“We tested this on people who had not been getting better from the usual medical approaches, Dr. Cherkin said. “If you’ve tried other things and you’re not getting adequate relief, then massage is a reasonable thing to try.”

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Shin Splints, Ankle Sprains & Plantar Fasciitis
I have just returned home from the International KinesioTaping Symposium. Let me assure you that this is good stuff! Exciting new techniques to relieve pain and tension, making it possible for you  to continue your sport or daily activity comfortably. Long term strategies to enhance  the effects of your Neuromuscular Massage and Clinical Bodywork  and help expedite your rehabilitation and  resolve the causes of that pain.  KinesioTape affects the tissues from bone to skin and all things in between. Thanks to Tom Myers for his most excellent Fascia presentation at the Symposium.

I have read that approximately 10-20% of all runners experience a bout of medial tibial stress syndrome (MTSS), or shin splints, at some point during their career. And a whopping 10% of the total  American population has compained of Plantar Fasciitis.
 For inflammatory conditions like shin splints or ankle sprains, ice, rest, and orthotic shoe inserts are typically  prescribed. However, this innovative KinesioTape technology offers additional options for pain modulation and return to proper  function. Unlike conventional sports taping, KinesioTape is the same weight, thickness, and elasticity as human skin, allowing it to work naturally with the body's own sensory system to reduce pain and provide natural stability.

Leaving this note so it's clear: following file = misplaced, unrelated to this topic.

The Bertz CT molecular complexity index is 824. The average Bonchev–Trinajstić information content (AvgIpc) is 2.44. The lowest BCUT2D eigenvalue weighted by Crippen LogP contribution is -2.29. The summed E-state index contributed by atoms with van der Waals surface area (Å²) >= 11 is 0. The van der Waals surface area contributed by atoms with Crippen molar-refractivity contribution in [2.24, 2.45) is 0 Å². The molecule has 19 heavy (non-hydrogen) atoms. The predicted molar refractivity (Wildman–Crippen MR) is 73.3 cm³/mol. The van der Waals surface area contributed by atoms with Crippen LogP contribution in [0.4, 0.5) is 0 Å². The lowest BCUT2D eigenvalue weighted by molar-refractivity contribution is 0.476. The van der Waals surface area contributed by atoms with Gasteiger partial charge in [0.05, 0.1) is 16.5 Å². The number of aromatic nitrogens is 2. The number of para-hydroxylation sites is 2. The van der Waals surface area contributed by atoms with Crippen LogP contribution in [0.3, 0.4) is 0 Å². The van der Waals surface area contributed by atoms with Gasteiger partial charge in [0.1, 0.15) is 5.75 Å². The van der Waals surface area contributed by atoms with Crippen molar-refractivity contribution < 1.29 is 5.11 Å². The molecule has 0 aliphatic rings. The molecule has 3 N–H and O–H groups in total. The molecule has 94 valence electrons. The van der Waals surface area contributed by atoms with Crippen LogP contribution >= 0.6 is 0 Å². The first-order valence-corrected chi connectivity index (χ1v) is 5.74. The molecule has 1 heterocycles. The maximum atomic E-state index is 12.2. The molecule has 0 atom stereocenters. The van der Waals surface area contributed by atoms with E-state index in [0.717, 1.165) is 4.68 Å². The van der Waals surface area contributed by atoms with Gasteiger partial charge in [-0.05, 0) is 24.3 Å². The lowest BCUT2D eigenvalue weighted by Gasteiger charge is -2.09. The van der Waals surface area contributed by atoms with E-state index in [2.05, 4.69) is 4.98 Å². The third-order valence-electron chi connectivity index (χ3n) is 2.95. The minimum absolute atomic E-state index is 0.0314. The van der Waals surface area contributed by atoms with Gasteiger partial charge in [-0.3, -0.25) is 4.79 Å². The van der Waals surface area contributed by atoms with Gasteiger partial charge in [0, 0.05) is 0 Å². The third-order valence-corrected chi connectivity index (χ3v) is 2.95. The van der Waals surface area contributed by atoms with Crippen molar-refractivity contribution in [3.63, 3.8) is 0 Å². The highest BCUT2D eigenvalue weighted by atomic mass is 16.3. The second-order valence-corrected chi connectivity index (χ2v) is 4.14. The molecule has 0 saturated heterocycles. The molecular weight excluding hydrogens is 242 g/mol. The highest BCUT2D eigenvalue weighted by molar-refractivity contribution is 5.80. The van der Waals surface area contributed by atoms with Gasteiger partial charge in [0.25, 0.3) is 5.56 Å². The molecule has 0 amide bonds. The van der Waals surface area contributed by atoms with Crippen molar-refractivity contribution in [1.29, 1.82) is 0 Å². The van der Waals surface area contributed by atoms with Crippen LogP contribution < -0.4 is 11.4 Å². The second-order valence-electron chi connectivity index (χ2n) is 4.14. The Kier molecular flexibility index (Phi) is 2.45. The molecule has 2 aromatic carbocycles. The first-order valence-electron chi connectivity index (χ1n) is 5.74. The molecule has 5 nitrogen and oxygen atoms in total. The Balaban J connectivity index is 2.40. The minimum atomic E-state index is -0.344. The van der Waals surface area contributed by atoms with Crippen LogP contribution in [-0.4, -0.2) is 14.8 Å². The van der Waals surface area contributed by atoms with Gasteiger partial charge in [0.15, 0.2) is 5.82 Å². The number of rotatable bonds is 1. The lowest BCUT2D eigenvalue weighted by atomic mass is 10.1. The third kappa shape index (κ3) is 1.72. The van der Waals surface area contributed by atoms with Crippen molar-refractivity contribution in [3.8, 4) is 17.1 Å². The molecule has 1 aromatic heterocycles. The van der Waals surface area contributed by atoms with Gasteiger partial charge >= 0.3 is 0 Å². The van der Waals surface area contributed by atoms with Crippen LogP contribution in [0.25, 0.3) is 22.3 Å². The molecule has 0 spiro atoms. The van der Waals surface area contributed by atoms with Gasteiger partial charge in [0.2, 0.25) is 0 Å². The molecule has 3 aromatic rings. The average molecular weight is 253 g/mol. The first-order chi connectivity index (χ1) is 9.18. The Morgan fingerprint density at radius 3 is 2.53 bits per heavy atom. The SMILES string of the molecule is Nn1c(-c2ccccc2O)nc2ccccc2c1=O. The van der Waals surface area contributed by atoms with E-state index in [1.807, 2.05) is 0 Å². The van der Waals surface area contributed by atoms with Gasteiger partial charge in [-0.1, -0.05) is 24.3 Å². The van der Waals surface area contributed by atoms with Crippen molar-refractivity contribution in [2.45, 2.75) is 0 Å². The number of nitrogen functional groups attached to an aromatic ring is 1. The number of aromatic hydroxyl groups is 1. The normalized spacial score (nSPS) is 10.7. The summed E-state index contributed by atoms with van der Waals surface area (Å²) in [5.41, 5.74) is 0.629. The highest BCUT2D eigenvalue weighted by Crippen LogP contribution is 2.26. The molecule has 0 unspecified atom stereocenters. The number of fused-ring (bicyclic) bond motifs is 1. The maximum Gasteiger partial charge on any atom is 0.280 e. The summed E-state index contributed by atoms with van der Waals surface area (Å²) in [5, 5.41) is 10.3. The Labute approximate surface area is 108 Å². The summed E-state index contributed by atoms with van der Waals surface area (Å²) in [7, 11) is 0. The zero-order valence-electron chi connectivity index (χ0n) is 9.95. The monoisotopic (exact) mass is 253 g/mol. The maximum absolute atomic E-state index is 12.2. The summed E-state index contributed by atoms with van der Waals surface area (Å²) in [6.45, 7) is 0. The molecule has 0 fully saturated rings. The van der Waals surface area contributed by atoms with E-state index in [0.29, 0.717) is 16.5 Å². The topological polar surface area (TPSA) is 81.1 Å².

In addition to shin splints, ankle sprains and Plantar Fasciitis, there are not many pain issues that the KinesioTape cannot address. Call Nashville Neuromuscular Center to learn more about KinesioTape
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Scientists are discovering that people who sit more have higher levels of cholesterol, blood sugar, and triglycerides and even bigger waist sizes. But breaking up a day of inactivity with movement, even if just for a few minutes, can make a difference.